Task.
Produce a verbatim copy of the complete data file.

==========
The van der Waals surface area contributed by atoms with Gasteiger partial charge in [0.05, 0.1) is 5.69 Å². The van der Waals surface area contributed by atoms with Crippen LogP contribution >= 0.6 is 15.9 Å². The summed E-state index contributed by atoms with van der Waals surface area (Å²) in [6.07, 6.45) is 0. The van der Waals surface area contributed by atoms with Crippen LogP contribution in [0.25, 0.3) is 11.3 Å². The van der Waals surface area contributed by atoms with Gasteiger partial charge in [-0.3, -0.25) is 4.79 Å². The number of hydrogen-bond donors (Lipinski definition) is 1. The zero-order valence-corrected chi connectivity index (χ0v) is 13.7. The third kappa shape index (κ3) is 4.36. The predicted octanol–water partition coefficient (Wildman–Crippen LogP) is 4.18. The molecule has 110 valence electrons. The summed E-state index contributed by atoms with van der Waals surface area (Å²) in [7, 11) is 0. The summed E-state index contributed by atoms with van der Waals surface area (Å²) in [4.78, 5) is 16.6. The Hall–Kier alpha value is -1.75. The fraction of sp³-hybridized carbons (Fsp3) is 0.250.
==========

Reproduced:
The van der Waals surface area contributed by atoms with Gasteiger partial charge in [0.05, 0.1) is 5.69 Å². The van der Waals surface area contributed by atoms with Crippen LogP contribution >= 0.6 is 15.9 Å². The summed E-state index contributed by atoms with van der Waals surface area (Å²) in [6.07, 6.45) is 0. The van der Waals surface area contributed by atoms with Crippen LogP contribution in [0.25, 0.3) is 11.3 Å². The van der Waals surface area contributed by atoms with Gasteiger partial charge in [-0.3, -0.25) is 4.79 Å². The number of hydrogen-bond donors (Lipinski definition) is 1. The zero-order valence-corrected chi connectivity index (χ0v) is 13.7. The third kappa shape index (κ3) is 4.36. The predicted octanol–water partition coefficient (Wildman–Crippen LogP) is 4.18. The molecule has 110 valence electrons. The summed E-state index contributed by atoms with van der Waals surface area (Å²) in [7, 11) is 0. The summed E-state index contributed by atoms with van der Waals surface area (Å²) in [4.78, 5) is 16.6. The Hall–Kier alpha value is -1.75. The fraction of sp³-hybridized carbons (Fsp3) is 0.250.